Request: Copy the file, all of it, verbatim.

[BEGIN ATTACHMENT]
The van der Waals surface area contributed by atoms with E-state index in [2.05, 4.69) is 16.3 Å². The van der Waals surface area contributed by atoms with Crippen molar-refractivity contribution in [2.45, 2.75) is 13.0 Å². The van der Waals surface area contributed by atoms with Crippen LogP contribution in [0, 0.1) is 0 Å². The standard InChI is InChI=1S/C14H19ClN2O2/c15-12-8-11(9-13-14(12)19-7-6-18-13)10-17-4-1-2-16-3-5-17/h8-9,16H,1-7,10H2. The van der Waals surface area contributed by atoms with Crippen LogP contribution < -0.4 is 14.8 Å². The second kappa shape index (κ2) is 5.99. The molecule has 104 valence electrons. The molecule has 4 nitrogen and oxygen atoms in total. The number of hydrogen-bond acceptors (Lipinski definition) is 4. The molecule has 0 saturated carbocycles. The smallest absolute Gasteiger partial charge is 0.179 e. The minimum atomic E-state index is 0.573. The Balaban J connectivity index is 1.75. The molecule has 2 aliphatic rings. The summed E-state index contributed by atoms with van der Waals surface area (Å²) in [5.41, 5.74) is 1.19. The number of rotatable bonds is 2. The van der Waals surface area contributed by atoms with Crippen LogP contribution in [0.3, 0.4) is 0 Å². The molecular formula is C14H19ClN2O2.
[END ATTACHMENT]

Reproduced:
The van der Waals surface area contributed by atoms with E-state index in [2.05, 4.69) is 16.3 Å². The van der Waals surface area contributed by atoms with Crippen molar-refractivity contribution in [2.45, 2.75) is 13.0 Å². The van der Waals surface area contributed by atoms with Crippen LogP contribution in [0, 0.1) is 0 Å². The standard InChI is InChI=1S/C14H19ClN2O2/c15-12-8-11(9-13-14(12)19-7-6-18-13)10-17-4-1-2-16-3-5-17/h8-9,16H,1-7,10H2. The van der Waals surface area contributed by atoms with Crippen LogP contribution < -0.4 is 14.8 Å². The second kappa shape index (κ2) is 5.99. The molecule has 104 valence electrons. The molecule has 4 nitrogen and oxygen atoms in total. The number of hydrogen-bond acceptors (Lipinski definition) is 4. The molecule has 0 saturated carbocycles. The smallest absolute Gasteiger partial charge is 0.179 e. The minimum atomic E-state index is 0.573. The Balaban J connectivity index is 1.75. The molecule has 2 aliphatic rings. The summed E-state index contributed by atoms with van der Waals surface area (Å²) in [5.41, 5.74) is 1.19. The number of rotatable bonds is 2. The van der Waals surface area contributed by atoms with Crippen LogP contribution in [0.3, 0.4) is 0 Å². The molecular formula is C14H19ClN2O2.